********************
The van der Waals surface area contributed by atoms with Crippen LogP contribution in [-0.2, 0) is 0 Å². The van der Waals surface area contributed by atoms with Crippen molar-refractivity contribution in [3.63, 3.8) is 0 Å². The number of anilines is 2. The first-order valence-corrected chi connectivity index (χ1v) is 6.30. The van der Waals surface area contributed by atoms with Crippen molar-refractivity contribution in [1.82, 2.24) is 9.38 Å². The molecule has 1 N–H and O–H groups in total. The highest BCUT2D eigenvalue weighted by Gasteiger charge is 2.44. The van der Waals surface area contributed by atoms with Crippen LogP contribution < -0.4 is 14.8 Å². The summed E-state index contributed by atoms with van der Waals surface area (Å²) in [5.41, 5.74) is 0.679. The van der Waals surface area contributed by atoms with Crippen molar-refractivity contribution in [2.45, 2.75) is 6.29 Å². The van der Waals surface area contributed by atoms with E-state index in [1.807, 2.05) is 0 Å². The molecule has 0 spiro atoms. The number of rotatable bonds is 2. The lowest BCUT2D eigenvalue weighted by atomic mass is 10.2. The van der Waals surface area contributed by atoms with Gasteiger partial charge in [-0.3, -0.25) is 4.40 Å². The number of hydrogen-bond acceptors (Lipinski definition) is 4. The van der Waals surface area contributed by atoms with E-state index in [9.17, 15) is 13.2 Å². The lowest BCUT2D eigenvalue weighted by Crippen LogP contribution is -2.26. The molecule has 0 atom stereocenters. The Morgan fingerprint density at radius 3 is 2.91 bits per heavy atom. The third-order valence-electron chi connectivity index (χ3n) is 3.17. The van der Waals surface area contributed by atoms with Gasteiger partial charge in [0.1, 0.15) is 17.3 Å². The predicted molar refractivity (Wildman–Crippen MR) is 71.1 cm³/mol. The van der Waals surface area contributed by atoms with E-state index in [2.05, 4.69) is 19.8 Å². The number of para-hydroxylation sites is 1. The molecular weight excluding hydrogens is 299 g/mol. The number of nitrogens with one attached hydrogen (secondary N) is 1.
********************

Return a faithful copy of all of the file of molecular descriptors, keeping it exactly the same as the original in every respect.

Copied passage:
The van der Waals surface area contributed by atoms with Crippen LogP contribution in [-0.2, 0) is 0 Å². The van der Waals surface area contributed by atoms with Crippen molar-refractivity contribution in [3.63, 3.8) is 0 Å². The number of anilines is 2. The first-order valence-corrected chi connectivity index (χ1v) is 6.30. The van der Waals surface area contributed by atoms with Crippen molar-refractivity contribution in [1.82, 2.24) is 9.38 Å². The molecule has 1 N–H and O–H groups in total. The highest BCUT2D eigenvalue weighted by Gasteiger charge is 2.44. The van der Waals surface area contributed by atoms with Crippen LogP contribution < -0.4 is 14.8 Å². The summed E-state index contributed by atoms with van der Waals surface area (Å²) in [5.41, 5.74) is 0.679. The van der Waals surface area contributed by atoms with Crippen molar-refractivity contribution in [2.45, 2.75) is 6.29 Å². The van der Waals surface area contributed by atoms with E-state index in [1.807, 2.05) is 0 Å². The molecule has 0 spiro atoms. The number of rotatable bonds is 2. The lowest BCUT2D eigenvalue weighted by atomic mass is 10.2. The van der Waals surface area contributed by atoms with Gasteiger partial charge in [-0.3, -0.25) is 4.40 Å². The number of hydrogen-bond acceptors (Lipinski definition) is 4. The van der Waals surface area contributed by atoms with E-state index in [9.17, 15) is 13.2 Å². The lowest BCUT2D eigenvalue weighted by Crippen LogP contribution is -2.26. The molecule has 0 atom stereocenters. The Morgan fingerprint density at radius 3 is 2.91 bits per heavy atom. The third-order valence-electron chi connectivity index (χ3n) is 3.17. The van der Waals surface area contributed by atoms with Gasteiger partial charge in [0.1, 0.15) is 17.3 Å². The predicted molar refractivity (Wildman–Crippen MR) is 71.1 cm³/mol. The van der Waals surface area contributed by atoms with E-state index in [2.05, 4.69) is 19.8 Å². The number of para-hydroxylation sites is 1. The molecular weight excluding hydrogens is 299 g/mol. The number of nitrogens with one attached hydrogen (secondary N) is 1.